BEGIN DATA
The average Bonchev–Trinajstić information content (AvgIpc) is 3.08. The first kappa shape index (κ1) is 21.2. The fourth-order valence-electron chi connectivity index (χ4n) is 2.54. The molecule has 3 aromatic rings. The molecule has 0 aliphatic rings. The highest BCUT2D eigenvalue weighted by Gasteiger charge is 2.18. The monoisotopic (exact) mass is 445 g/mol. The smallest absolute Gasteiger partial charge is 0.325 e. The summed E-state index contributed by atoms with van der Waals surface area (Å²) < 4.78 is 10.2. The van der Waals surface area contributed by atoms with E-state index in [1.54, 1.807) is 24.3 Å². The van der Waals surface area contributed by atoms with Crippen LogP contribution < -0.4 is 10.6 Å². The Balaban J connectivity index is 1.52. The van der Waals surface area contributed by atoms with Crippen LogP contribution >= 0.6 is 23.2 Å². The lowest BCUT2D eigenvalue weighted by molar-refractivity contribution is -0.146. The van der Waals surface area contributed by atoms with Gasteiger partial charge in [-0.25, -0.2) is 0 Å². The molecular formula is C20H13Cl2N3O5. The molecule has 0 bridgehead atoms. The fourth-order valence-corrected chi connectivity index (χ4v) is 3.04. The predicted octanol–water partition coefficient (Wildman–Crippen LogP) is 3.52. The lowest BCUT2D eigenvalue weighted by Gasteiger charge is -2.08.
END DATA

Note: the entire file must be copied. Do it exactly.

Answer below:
The average Bonchev–Trinajstić information content (AvgIpc) is 3.08. The first kappa shape index (κ1) is 21.2. The fourth-order valence-electron chi connectivity index (χ4n) is 2.54. The molecule has 3 aromatic rings. The molecule has 0 aliphatic rings. The highest BCUT2D eigenvalue weighted by Gasteiger charge is 2.18. The monoisotopic (exact) mass is 445 g/mol. The smallest absolute Gasteiger partial charge is 0.325 e. The summed E-state index contributed by atoms with van der Waals surface area (Å²) < 4.78 is 10.2. The van der Waals surface area contributed by atoms with E-state index in [1.54, 1.807) is 24.3 Å². The van der Waals surface area contributed by atoms with Crippen LogP contribution < -0.4 is 10.6 Å². The Balaban J connectivity index is 1.52. The van der Waals surface area contributed by atoms with Crippen LogP contribution >= 0.6 is 23.2 Å². The lowest BCUT2D eigenvalue weighted by molar-refractivity contribution is -0.146. The van der Waals surface area contributed by atoms with Gasteiger partial charge in [-0.25, -0.2) is 0 Å². The molecular formula is C20H13Cl2N3O5. The molecule has 0 bridgehead atoms. The fourth-order valence-corrected chi connectivity index (χ4v) is 3.04. The predicted octanol–water partition coefficient (Wildman–Crippen LogP) is 3.52. The lowest BCUT2D eigenvalue weighted by Gasteiger charge is -2.08.